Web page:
Merk: On our journeys. Yeah. So what was your coming out experience like?
Georgia: It's happened over and over again, you know? It's not really just one experience. The first time I came out, I was probably 18ish and it was me coming out to myself and realizing, oh, this is, you know, what I'm experiencing, what I'm feeling, you know, the types of relationships and sort of quote unquote, what I called girl crushes and retrospectively were like, oh, just they were just crushes. You know, that was something that took a long time for me to kind of understand within my own brain. But then there was the coming out to my friends and then the coming out to my parents. And there's still people in my life who I haven't come out to. And so it's interesting because coming out, it's not really — people talk about it like it's sort of a one and done milestone and obviously...
Merk: ...It continues. Or not.
Georgia: Yeah. And like for some people, they do come out to a bunch of people at once or like go on social media or whatever, but that's not how it was for me. It really was a process. And like I'm going to be coming out in ways big and small my whole life, but maybe that's not right. Like maybe people should just not assume that I'm straight and then I wouldn't have to come out because there wouldn't be that assumption to begin with, you know?
Merk: Yeah. I remember the first time I ever dealt with challenging “what does coming out even mean” is when I watched the movie, "Love Simon." And there was a scene where all these straight people are coming out to their parents. And it made me realize, "Oh, yeah, why do we make this thing such a big deal anyway?" And that was before I had admitted to myself, like, okay, you know, I am queer and I'm here. Also telling Samuel too. Like I didn't even come out as, "Hey, I'm queer." I said, Hey, I'm not straight." That's how I came out, because I didn't know what kind of term would encapsulate how it was I was feeling and who it was I was attracted to. So when I first told him that, he asked me some questions and then he went, "That's really big." And I said, "Well, to me, it doesn't seem like it's a big deal because this doesn't change anything for me and you." And he goes, "Well, I mean, it might not be a big deal to you, but it is to me, you know?" And I said, "Okay, yeah." And knowing that him and I are on this path to marriage, when I thought about him proposing to me, the only thing that was holding me back from saying yes to any kind of engagement is like, is he going to accept this about me? And so there was a three-day period where we still talked, but it was just, you know, him thinking and he said, "You know, I think I have my answer and stuff." And it was always, "I always want to be with you. I just — what if you want to explore this part of yourself and being with me is like limiting you from that?" And I told him, "Well, I believe this can be true about me and I don't need to leave you to know that."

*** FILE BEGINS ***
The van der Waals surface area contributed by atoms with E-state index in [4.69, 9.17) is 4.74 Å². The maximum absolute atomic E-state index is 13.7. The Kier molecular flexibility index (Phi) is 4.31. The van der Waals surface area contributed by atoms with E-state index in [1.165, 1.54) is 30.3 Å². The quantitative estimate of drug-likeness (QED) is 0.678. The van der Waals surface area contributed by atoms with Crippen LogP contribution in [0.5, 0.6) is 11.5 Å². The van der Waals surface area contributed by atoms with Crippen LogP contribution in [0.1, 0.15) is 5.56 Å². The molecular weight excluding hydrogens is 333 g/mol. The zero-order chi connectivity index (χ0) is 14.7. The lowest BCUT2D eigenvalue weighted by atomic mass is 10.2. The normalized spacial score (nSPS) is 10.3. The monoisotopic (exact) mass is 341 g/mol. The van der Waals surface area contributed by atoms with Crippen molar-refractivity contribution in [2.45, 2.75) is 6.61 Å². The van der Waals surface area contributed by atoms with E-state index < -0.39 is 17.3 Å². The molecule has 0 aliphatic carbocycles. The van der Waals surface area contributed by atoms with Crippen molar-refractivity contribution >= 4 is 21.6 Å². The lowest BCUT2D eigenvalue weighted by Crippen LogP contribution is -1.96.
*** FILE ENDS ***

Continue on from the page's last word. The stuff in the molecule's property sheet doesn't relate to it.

Georgia: Yeah, that makes a lot of sense. I think this segues well into a question that I had for you, Merk, which is how does your Catholicism and your queerness intersect? Like kind of beyond specifically, you know, your relationship with Samuel, I'm curious, like, if there are ways that you're thinking about one or the other overlaps and, you know, if there are ways that your Catholicism helped you come out or your queerness helped you understand your Catholicism?
Merk: Yeah, I think with both of them, there's so many ways to be that. Like, for example, when you hear Catholic, like, yes, we have our same doctrines and teachings, but like there are some people who, you know, they identify as Catholic and they don't go to Mass all the time, but they they still believe in like saints and angels and all this stuff. They're still Catholic. There are people who are like hella devoted, like my mom who go to church multiple times a week. Just because she goes to church more than someone else doesn't make her any more Catholic than someone else. In the same way that for queerness, it's like, okay, there's different ways to be attracted to people, you know? There's not just like one way to be queer.
Merk: Understanding that and me kind of doing my own work of taking away those kinds of stereotypes or those textbook definitions of what this is helped me see, okay, each of these things, while each community has people they can really unite with, it's a really individual journey. It's not monolithic in my book.